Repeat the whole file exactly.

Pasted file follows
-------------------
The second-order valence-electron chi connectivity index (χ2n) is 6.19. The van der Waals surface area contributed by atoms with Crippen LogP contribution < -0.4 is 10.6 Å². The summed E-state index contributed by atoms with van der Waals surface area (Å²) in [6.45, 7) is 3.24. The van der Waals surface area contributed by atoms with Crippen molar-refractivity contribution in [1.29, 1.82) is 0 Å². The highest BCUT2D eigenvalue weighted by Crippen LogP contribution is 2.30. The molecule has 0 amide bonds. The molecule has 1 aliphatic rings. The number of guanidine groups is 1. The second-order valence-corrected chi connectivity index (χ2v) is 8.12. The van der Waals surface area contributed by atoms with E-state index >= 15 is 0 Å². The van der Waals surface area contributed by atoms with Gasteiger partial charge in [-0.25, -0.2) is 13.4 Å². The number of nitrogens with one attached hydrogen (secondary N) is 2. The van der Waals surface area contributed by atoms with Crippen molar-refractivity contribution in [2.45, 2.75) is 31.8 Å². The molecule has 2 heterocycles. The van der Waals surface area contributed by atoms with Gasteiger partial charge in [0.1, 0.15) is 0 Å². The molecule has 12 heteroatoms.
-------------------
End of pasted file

The second-order valence-electron chi connectivity index (χ2n) is 6.19. The van der Waals surface area contributed by atoms with Crippen LogP contribution < -0.4 is 10.6 Å². The summed E-state index contributed by atoms with van der Waals surface area (Å²) in [6.45, 7) is 3.24. The van der Waals surface area contributed by atoms with Crippen molar-refractivity contribution in [1.29, 1.82) is 0 Å². The highest BCUT2D eigenvalue weighted by Crippen LogP contribution is 2.30. The molecule has 0 amide bonds. The molecule has 1 aliphatic rings. The number of guanidine groups is 1. The second-order valence-corrected chi connectivity index (χ2v) is 8.12. The van der Waals surface area contributed by atoms with E-state index >= 15 is 0 Å². The van der Waals surface area contributed by atoms with Gasteiger partial charge in [-0.25, -0.2) is 13.4 Å². The number of nitrogens with one attached hydrogen (secondary N) is 2. The van der Waals surface area contributed by atoms with Crippen molar-refractivity contribution in [2.45, 2.75) is 31.8 Å². The molecule has 2 heterocycles. The van der Waals surface area contributed by atoms with Gasteiger partial charge in [0.1, 0.15) is 0 Å². The molecule has 12 heteroatoms.